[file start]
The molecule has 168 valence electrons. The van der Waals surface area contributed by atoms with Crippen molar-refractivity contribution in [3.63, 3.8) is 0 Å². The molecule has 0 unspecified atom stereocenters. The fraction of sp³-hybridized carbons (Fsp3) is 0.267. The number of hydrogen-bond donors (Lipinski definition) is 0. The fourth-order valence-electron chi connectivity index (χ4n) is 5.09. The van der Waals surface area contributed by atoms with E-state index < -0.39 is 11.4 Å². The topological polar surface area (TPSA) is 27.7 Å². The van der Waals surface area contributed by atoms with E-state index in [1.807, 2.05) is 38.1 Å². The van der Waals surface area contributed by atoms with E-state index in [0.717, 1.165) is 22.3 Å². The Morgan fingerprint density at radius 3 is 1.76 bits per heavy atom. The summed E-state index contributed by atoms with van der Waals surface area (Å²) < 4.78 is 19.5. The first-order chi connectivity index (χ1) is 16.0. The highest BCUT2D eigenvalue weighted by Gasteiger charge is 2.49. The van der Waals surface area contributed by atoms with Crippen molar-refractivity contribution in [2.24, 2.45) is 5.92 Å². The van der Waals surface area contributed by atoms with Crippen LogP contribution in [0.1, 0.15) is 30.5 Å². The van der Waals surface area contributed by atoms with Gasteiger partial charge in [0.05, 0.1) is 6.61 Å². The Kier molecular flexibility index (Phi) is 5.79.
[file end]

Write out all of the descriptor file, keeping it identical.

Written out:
The molecule has 168 valence electrons. The van der Waals surface area contributed by atoms with Crippen molar-refractivity contribution in [3.63, 3.8) is 0 Å². The molecule has 0 unspecified atom stereocenters. The fraction of sp³-hybridized carbons (Fsp3) is 0.267. The number of hydrogen-bond donors (Lipinski definition) is 0. The fourth-order valence-electron chi connectivity index (χ4n) is 5.09. The van der Waals surface area contributed by atoms with E-state index < -0.39 is 11.4 Å². The topological polar surface area (TPSA) is 27.7 Å². The van der Waals surface area contributed by atoms with E-state index in [1.807, 2.05) is 38.1 Å². The van der Waals surface area contributed by atoms with E-state index in [0.717, 1.165) is 22.3 Å². The Morgan fingerprint density at radius 3 is 1.76 bits per heavy atom. The summed E-state index contributed by atoms with van der Waals surface area (Å²) < 4.78 is 19.5. The first-order chi connectivity index (χ1) is 16.0. The highest BCUT2D eigenvalue weighted by Gasteiger charge is 2.49. The van der Waals surface area contributed by atoms with Crippen molar-refractivity contribution in [2.24, 2.45) is 5.92 Å². The van der Waals surface area contributed by atoms with Crippen LogP contribution in [0.1, 0.15) is 30.5 Å². The van der Waals surface area contributed by atoms with Gasteiger partial charge in [0.05, 0.1) is 6.61 Å². The Kier molecular flexibility index (Phi) is 5.79.